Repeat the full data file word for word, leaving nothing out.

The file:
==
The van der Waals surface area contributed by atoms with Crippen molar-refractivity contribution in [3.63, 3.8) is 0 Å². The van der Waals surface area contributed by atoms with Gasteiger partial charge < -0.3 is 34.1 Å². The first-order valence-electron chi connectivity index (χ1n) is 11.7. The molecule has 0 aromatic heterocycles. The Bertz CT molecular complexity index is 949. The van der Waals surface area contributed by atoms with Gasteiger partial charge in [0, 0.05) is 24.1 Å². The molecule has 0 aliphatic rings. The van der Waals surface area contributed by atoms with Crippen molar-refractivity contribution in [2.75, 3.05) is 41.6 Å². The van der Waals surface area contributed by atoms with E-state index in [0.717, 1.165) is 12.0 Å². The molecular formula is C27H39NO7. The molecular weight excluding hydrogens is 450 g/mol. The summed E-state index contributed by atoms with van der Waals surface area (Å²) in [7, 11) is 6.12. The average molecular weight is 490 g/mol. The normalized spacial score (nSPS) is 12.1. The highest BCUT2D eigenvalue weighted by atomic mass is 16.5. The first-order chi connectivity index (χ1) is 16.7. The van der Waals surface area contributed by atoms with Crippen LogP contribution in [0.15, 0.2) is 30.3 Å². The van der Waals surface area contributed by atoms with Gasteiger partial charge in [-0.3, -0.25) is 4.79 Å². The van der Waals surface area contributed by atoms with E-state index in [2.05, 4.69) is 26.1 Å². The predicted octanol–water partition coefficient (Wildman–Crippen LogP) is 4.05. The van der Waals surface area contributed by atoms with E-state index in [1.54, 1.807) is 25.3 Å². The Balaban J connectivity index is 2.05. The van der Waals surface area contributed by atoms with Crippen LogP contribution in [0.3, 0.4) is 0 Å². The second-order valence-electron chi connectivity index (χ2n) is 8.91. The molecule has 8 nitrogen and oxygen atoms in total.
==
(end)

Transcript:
The van der Waals surface area contributed by atoms with Crippen molar-refractivity contribution in [3.63, 3.8) is 0 Å². The van der Waals surface area contributed by atoms with Gasteiger partial charge < -0.3 is 34.1 Å². The first-order valence-electron chi connectivity index (χ1n) is 11.7. The molecule has 0 aromatic heterocycles. The Bertz CT molecular complexity index is 949. The van der Waals surface area contributed by atoms with Gasteiger partial charge in [0, 0.05) is 24.1 Å². The molecule has 0 aliphatic rings. The van der Waals surface area contributed by atoms with Crippen molar-refractivity contribution in [2.75, 3.05) is 41.6 Å². The van der Waals surface area contributed by atoms with E-state index in [0.717, 1.165) is 12.0 Å². The molecular formula is C27H39NO7. The molecular weight excluding hydrogens is 450 g/mol. The summed E-state index contributed by atoms with van der Waals surface area (Å²) in [7, 11) is 6.12. The average molecular weight is 490 g/mol. The normalized spacial score (nSPS) is 12.1. The highest BCUT2D eigenvalue weighted by atomic mass is 16.5. The first-order chi connectivity index (χ1) is 16.7. The van der Waals surface area contributed by atoms with Crippen LogP contribution in [0.15, 0.2) is 30.3 Å². The van der Waals surface area contributed by atoms with Gasteiger partial charge in [-0.3, -0.25) is 4.79 Å². The van der Waals surface area contributed by atoms with E-state index in [2.05, 4.69) is 26.1 Å². The predicted octanol–water partition coefficient (Wildman–Crippen LogP) is 4.05. The van der Waals surface area contributed by atoms with E-state index in [1.54, 1.807) is 25.3 Å². The Balaban J connectivity index is 2.05. The van der Waals surface area contributed by atoms with Crippen LogP contribution in [0.3, 0.4) is 0 Å². The second-order valence-electron chi connectivity index (χ2n) is 8.91. The molecule has 8 nitrogen and oxygen atoms in total.